My name is Jim Clendenin. I grew up near Watertown SD. My early work history includes raising hogs on my dad’s farm and working for an uncle near Granite Falls, MN. He wondered 50 years ago how we could correct soil loss while we stood in the middle of a field that I was plowing for him. Consequently, this comment spurred my interest in what is today soil health. I also worked for an area farmer in Watertown who was very interested in reducing tillage and creating a better soil environment, but we didn’t call it soil health, he just felt it was the right thing to do.
After I graduated from SDSU I started a high school ag program in Morris, MN. While in Morris I was introduced to the people at the Federal Soil Research Lab gaining soil info from them. I also was introduced to ridge tillage by a local farmer who wanted to reduce runoff and thought this method was a step in the right direction.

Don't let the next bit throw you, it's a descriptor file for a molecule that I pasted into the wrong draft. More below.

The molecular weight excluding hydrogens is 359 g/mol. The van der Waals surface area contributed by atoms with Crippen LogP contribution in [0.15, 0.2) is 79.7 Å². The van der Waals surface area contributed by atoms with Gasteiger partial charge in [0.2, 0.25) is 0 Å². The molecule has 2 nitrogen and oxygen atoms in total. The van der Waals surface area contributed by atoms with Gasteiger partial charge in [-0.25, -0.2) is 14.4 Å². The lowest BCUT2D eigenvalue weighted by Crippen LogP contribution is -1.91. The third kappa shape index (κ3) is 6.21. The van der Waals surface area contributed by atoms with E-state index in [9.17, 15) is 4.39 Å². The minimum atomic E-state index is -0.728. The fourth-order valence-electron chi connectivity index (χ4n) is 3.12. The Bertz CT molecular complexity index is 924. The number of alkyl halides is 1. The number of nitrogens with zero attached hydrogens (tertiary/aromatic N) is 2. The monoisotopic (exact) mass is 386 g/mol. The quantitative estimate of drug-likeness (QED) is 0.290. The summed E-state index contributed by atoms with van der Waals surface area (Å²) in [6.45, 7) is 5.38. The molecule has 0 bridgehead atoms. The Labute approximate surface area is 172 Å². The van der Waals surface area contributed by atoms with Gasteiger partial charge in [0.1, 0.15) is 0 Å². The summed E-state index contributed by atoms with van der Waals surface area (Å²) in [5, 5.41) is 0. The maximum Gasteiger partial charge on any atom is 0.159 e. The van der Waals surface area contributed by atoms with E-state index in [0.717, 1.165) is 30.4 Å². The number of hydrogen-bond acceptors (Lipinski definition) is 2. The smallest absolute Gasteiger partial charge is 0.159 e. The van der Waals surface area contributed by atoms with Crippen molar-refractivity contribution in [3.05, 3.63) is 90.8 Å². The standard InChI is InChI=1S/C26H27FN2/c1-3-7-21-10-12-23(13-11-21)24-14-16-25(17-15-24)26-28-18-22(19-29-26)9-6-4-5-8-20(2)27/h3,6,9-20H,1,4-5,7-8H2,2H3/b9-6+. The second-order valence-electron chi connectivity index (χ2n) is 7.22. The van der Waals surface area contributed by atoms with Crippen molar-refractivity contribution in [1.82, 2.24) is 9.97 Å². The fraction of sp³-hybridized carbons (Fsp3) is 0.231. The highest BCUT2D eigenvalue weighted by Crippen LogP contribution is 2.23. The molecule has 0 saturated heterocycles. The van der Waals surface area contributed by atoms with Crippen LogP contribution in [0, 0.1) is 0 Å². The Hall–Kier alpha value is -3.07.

After teaching in Morris, I went to work as an ag instructor at Lake Area Technical Institute (LATI) and was assigned soils as one of my classes. That was 1982 and I taught this class until my retirement in 2018. While at LATI I helped to start an Agronomic Demonstration Center emphasizing no till practices. Managing this farm became one of my duties and it provided an opportunity to learn about good soil health practices as a result of work. This farm was one of my great joys while at LATI, we could take students out to the farm and show them what we were discussing in class. My students and I had many friendly “discussions” about no till and tillage along the way and hopefully some of the concepts taught are productive for my former students today. Helping students create careers was also a source of great pride and satisfaction as I progressed through my career at LATI
I am now working for the Soil Health Coalition which is made up of people dedicated to taking care of the soil and preserving it for the next generation.
My fun comes from outdoor activities, hunting, some fishing, some traveling, watching and teasing grandkids, their parents and my wife. I also enjoy visiting with former students about careers and agriculture.